Macrophage activation syndrome (MAS) is a fatal AOSD complication presenting with high fever, rash, pancytopenia, hepatosplenomegaly, hepatic dysfunction, encephalopathy, coagulation abnormality, and increased levels of ferritins. It is caused by an excessive activation of T lymphocytes and hemophagocytic macrophages and massive pro-inflammatory cytokinemia including interleukin-1β (IL-1β) and interleukin-6 (IL-6) [1].

Through advances in understanding the mechanisms of AOSD/sJIA and MAS, anti-cytokine treatments, especially IL-1β and IL-6 blockade, have been introduced for treatment-refractory cases [1]. However, the development of MAS has been rarely reported in patients with AOSD/sJIA during treatment with IL-1β or IL-6 blocking agents [2-8]. To the best of our knowledge, there have been no reports of MAS developed in AOSD patients receiving biologic therapy in Korea. Therefore, we report the first MAS case diagnosed during tocilizumab treatment.

CASE REPORT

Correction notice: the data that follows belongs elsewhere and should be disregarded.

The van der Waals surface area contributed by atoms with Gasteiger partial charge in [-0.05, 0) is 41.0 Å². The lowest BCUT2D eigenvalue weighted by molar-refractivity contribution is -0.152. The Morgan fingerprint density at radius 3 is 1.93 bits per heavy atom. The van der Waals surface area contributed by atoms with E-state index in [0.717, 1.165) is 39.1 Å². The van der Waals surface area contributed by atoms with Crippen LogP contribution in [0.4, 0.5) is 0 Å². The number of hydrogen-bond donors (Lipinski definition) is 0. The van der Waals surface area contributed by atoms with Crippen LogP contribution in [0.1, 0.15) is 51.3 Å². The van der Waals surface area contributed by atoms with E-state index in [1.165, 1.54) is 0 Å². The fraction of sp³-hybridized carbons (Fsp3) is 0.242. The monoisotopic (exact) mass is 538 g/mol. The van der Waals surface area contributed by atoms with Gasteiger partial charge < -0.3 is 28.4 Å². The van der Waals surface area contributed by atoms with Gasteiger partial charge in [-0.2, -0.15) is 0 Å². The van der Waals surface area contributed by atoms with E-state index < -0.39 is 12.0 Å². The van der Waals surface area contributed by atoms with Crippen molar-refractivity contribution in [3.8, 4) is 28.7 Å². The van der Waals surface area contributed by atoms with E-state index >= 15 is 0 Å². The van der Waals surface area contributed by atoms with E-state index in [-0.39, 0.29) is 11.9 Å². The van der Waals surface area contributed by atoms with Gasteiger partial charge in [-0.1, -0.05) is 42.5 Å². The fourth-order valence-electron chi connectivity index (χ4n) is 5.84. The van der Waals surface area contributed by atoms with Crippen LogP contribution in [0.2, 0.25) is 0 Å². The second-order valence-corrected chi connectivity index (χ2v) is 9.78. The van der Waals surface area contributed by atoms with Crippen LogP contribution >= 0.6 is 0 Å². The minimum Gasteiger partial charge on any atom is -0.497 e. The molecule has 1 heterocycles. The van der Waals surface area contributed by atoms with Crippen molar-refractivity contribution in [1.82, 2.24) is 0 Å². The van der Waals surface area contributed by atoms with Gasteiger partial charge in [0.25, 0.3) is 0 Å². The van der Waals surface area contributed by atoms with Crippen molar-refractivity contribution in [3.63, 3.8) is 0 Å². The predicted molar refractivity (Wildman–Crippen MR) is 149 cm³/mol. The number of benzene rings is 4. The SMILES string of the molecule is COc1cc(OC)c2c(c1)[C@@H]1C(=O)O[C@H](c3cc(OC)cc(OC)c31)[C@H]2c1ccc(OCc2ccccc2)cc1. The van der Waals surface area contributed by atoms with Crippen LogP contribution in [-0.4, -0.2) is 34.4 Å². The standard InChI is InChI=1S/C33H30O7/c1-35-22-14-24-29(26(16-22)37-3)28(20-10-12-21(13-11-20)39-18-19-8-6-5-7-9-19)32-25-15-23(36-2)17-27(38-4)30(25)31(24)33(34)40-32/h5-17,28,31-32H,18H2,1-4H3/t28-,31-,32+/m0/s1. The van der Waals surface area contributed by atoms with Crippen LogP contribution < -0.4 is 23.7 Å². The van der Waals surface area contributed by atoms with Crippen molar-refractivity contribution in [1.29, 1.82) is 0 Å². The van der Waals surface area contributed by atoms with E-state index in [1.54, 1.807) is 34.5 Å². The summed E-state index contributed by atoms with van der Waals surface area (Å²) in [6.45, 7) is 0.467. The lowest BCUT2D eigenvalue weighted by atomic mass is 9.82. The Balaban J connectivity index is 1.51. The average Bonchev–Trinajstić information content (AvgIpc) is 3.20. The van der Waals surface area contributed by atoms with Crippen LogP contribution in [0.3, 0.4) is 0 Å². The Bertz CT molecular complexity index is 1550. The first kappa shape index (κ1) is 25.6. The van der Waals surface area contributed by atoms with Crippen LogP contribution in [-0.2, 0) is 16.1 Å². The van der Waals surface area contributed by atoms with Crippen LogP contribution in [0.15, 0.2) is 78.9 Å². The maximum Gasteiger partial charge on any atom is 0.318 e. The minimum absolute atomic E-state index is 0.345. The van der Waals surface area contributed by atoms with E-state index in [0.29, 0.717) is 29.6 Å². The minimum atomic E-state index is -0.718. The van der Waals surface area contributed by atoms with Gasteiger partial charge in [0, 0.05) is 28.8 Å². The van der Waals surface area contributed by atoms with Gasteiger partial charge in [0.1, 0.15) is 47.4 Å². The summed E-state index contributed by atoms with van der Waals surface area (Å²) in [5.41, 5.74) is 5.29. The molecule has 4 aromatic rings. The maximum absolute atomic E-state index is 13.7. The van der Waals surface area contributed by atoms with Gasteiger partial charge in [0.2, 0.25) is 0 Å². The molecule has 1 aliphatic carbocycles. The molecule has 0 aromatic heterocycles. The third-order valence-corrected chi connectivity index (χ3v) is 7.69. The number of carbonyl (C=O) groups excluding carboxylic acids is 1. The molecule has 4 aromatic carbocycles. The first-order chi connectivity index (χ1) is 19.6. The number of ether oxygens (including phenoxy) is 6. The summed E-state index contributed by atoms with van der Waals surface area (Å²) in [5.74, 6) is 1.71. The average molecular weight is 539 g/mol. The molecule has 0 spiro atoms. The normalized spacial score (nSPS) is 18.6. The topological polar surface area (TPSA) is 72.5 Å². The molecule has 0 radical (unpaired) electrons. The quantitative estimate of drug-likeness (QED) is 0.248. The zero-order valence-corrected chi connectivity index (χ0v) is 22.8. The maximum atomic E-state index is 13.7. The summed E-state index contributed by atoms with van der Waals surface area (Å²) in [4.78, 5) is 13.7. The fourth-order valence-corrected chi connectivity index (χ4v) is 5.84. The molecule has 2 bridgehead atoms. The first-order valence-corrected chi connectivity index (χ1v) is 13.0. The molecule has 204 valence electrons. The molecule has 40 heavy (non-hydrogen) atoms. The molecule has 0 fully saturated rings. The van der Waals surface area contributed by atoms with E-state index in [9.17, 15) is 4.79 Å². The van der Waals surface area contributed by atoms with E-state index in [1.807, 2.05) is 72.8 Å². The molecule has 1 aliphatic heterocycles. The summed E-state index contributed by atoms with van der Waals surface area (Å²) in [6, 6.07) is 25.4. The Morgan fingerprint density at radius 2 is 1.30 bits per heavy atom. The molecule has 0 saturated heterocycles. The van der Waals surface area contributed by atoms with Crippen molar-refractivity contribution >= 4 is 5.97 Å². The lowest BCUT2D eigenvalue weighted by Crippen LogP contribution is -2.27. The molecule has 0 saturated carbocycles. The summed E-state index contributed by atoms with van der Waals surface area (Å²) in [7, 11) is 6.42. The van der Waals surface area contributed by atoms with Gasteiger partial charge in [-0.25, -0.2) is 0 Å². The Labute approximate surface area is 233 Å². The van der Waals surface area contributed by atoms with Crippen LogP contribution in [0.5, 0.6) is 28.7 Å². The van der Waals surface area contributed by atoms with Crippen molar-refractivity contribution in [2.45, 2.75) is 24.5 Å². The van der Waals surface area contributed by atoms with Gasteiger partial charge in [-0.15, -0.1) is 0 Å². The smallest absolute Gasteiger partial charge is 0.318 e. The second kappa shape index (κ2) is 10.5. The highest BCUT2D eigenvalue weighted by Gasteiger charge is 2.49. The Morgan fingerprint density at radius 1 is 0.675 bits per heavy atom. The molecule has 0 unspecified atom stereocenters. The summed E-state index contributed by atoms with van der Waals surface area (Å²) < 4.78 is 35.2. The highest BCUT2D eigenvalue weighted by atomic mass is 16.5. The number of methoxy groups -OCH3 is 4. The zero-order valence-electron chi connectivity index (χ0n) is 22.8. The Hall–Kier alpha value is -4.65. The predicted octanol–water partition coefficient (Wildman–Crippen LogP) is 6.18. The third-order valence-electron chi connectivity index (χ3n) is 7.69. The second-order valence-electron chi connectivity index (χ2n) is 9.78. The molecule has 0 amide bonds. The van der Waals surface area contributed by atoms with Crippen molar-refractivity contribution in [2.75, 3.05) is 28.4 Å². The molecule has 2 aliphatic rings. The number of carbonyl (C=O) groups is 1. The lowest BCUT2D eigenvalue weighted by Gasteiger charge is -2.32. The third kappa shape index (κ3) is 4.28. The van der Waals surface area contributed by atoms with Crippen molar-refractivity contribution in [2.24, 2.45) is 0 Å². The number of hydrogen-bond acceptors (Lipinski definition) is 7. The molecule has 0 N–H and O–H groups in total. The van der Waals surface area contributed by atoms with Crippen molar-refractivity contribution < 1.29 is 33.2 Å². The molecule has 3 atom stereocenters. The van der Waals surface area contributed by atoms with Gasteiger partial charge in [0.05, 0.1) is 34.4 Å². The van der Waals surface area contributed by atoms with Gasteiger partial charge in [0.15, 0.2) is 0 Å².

A 20-year-old female was admitted because of an intermittent fever lasting for 1 week. She had been healthy, except for active atopic dermatitis, and was diagnosed with AOSD 34 months prior to admission (PTA). AOSD was diagnosed based on an unexplained spiking fever for 2 months, pruritic erythematous maculopapular rashes and urticarial lesions, knee arthritis, cervical and intra-abdominal lymphadenopathy, leukocytosis (white blood cells [WBC] 33,780/µL), hypertransaminasemia, elevated acute phase reactants (erythrocyte sedimentation rate [ESR] 42 mm/h; C-reactive protein [CRP] 25.2 mg/dL), hyperferritinemia (732 ng/mL), and negative antinuclear antibody and rheumatoid factor; these findings satisfied the Yamaguchi criteria [9]. Despite that methotrexate and cyclosporine were added as steroid-sparing agents, the minimal required dose of prednisolone was ≥0.5 mg/kg, and 25 months PTA, she started intravenous tocilizumab (8 mg/kg) every 4-week. After a 12-month treatment of tocilizumab with methotrexate, prednisolone was completely tapered off. Fifteen months PTA, the infusion intervals were prolonged to 6 weeks. Urticaria recurred during prednisolone tapering, and it was not related to tocilizumab. A combination of antihistamines, montelukast, and cyclosporine was not helpful for the idiopathic urticaria. Five months PTA, she tried monthly omalizumab, a humanized monoclonal anti-IgE antibody. Three weeks after the 4th injection of omalizumab and 5 weeks after the 24th tocilizumab infusion, she re-developed fever without skin rash or arthralgia. The scheduled administration of tocilizumab resulted in only a transient defervescence.